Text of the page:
If you're in the mood for booze, cigarettes or candy in the Kansas City area, consider taking the state line into account when you make your purchases.
That's because the Missouri-Kansas border definitely plays a role in what you will pay for life's guilty pleasures, KCUR found in its phone survey of prices across the metro.
On Nov. 7, we called a total of 24 gas stations and liquor stores in eight parts of the Kansas City area in Kansas and Missouri. We requested the prices of three items: a Snickers bar, a pack of Marlboro Lights and a six-pack of 12-ounce bottles of Bud Light.
According to our survey, if you want cheap candy and cheap cigarettes, head north of the urban core on the Missouri side of the state line. A gas station in Parkville, Mo., offered the lowest prices for both the Snickers and Marlboro Lights, at $1.06 and $5.06, respectively, including taxes.
The most expensive Snickers bars in the sampling also were in Missouri, selling for $1.55 apiece at a gas station in downtown Kansas City, Mo. The same candy bar in downtown Kansas City, Kan., was 20 cents cheaper.
Sales and use taxes are generally cheaper on retail sales — including candy — in Missouri, at 4.225 percent, compared with Kansas' 6.15 percent. (Figures don't include local taxes.)
The Sunflower State proved to show the highest cigarette prices, with downtown Kansas City, Kan., topping our price list at $6.09 for a pack of Marlboro Lights. Part of the difference may stem from cigarette taxes, which are levied four times higher in Kansas — 79 cents per pack of 20 cigarettes — than in Missouri — 17 cents per pack of 20 cigarettes.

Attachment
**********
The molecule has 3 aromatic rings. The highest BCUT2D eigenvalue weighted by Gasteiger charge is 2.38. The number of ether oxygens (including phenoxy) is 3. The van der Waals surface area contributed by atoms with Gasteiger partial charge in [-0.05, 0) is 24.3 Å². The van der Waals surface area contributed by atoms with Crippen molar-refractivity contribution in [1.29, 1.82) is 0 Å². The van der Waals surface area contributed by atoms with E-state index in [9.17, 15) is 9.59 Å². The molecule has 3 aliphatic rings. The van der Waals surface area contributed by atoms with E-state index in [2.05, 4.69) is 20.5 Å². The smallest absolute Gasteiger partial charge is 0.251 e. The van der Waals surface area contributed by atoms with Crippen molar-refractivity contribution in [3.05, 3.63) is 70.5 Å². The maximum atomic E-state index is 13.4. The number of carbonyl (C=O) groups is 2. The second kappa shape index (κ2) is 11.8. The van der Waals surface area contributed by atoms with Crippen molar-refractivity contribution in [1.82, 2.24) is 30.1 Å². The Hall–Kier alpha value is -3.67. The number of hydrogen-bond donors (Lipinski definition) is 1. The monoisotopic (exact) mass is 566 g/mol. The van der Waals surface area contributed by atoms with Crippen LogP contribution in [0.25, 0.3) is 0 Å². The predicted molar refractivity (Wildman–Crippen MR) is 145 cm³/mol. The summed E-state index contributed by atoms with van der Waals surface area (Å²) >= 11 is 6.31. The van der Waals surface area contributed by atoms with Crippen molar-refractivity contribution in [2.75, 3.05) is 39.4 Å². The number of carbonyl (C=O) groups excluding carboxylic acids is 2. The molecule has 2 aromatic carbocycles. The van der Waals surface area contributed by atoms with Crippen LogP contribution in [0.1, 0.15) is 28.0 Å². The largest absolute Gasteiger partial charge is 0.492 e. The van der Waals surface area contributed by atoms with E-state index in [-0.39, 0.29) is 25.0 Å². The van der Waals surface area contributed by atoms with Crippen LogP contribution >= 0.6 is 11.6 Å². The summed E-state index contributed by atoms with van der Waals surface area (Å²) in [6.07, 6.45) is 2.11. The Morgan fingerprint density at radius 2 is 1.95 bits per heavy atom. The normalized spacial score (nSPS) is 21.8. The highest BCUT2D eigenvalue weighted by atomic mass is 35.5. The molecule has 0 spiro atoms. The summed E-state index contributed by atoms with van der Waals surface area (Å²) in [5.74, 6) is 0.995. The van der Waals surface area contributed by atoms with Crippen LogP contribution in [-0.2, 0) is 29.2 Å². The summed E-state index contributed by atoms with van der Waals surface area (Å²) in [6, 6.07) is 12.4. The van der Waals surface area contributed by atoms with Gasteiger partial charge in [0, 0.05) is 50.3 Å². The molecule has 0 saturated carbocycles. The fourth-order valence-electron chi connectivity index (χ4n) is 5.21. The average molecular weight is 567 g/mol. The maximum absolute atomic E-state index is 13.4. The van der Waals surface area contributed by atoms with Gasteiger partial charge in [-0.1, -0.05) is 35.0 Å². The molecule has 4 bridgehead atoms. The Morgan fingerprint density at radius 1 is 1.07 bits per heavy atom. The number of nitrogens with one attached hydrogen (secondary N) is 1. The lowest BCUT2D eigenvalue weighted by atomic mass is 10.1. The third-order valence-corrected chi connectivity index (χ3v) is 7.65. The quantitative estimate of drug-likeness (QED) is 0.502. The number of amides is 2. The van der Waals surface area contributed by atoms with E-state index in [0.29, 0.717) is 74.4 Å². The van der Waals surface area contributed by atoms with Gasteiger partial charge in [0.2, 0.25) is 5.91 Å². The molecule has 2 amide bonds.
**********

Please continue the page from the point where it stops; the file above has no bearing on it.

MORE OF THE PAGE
As far as beer, we again found the cheapest prices for a Bud Light six-pack outside of the urban core, but in Kansas — at $7.50 a pack in Leavenworth. We also found similarly priced six-packs at $7.55 in the Kansas cities of Prairie Village, downtown Kansas City and Leawood.
Missouri beer prices trended higher, with the highest receipt coming in at $8.65 in downtown Kansas City.
The cheaper beer prices in Kansas come despite higher beer taxes. As of Jan. 1, the state of Kansas collected 18 cents per gallon in taxes on beer, plus 8 to 10 percent in general sales taxes, according to the Federation of Tax Administrators.
In comparison, Missouri charges 6 cents a gallon in taxes on beer, plus general sales taxes. In 2014, the combined state and average local sales tax rates in Missouri were 7.58 percent.
Laura Ziegler, Lisa Rodriguez, Briana O'Higgins and Cody Newill of KCUR contributed to this report.
This look at the Missouri-Kansas state line is part of KCUR's months-long examination of how geographic borders affect our daily lives in Kansas City. KCUR will go Beyond Our Borders and spark a community conversation through social outreach and innovative journalism.
We will share the history of these lines, how the borders affect the current Kansas City experience and what’s being done to bridge or dissolve them. Be a source for Beyond Our Borders: Share your perspective and experiences on the state line with KCUR.